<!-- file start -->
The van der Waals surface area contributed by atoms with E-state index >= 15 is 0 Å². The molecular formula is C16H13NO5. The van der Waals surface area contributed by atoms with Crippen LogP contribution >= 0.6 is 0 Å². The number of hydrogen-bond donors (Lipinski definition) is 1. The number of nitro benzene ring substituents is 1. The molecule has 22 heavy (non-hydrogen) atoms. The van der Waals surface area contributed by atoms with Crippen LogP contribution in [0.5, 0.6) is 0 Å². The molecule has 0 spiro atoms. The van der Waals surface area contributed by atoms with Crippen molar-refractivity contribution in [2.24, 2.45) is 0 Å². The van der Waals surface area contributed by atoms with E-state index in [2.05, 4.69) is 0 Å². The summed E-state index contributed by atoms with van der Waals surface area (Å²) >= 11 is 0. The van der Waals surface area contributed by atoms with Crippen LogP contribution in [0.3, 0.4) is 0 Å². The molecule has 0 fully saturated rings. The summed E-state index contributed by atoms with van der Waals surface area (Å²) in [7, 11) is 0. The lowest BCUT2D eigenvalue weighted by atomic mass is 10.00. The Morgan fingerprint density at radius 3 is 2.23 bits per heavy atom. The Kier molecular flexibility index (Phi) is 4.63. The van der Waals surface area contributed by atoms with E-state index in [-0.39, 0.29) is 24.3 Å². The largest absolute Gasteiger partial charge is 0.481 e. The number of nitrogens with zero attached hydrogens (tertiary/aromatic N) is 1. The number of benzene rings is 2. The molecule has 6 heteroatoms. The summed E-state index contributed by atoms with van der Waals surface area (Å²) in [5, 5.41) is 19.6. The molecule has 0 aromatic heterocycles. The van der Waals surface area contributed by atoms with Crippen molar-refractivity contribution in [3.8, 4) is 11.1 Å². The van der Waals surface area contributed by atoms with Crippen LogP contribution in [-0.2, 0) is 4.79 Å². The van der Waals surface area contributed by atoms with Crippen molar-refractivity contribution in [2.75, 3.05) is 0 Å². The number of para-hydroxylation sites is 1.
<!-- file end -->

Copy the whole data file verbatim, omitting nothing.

The van der Waals surface area contributed by atoms with E-state index >= 15 is 0 Å². The molecular formula is C16H13NO5. The van der Waals surface area contributed by atoms with Crippen LogP contribution >= 0.6 is 0 Å². The number of hydrogen-bond donors (Lipinski definition) is 1. The number of nitro benzene ring substituents is 1. The molecule has 22 heavy (non-hydrogen) atoms. The van der Waals surface area contributed by atoms with Crippen LogP contribution in [0.5, 0.6) is 0 Å². The molecule has 0 spiro atoms. The van der Waals surface area contributed by atoms with Crippen molar-refractivity contribution in [2.24, 2.45) is 0 Å². The van der Waals surface area contributed by atoms with E-state index in [2.05, 4.69) is 0 Å². The summed E-state index contributed by atoms with van der Waals surface area (Å²) >= 11 is 0. The van der Waals surface area contributed by atoms with Crippen LogP contribution in [0.3, 0.4) is 0 Å². The molecule has 0 fully saturated rings. The summed E-state index contributed by atoms with van der Waals surface area (Å²) in [7, 11) is 0. The lowest BCUT2D eigenvalue weighted by atomic mass is 10.00. The Morgan fingerprint density at radius 3 is 2.23 bits per heavy atom. The Kier molecular flexibility index (Phi) is 4.63. The van der Waals surface area contributed by atoms with E-state index in [-0.39, 0.29) is 24.3 Å². The largest absolute Gasteiger partial charge is 0.481 e. The number of nitrogens with zero attached hydrogens (tertiary/aromatic N) is 1. The number of benzene rings is 2. The molecule has 6 heteroatoms. The summed E-state index contributed by atoms with van der Waals surface area (Å²) in [5, 5.41) is 19.6. The molecule has 0 aromatic heterocycles. The van der Waals surface area contributed by atoms with Crippen molar-refractivity contribution in [3.8, 4) is 11.1 Å². The van der Waals surface area contributed by atoms with Crippen LogP contribution in [-0.2, 0) is 4.79 Å². The van der Waals surface area contributed by atoms with Crippen molar-refractivity contribution in [2.75, 3.05) is 0 Å². The number of para-hydroxylation sites is 1.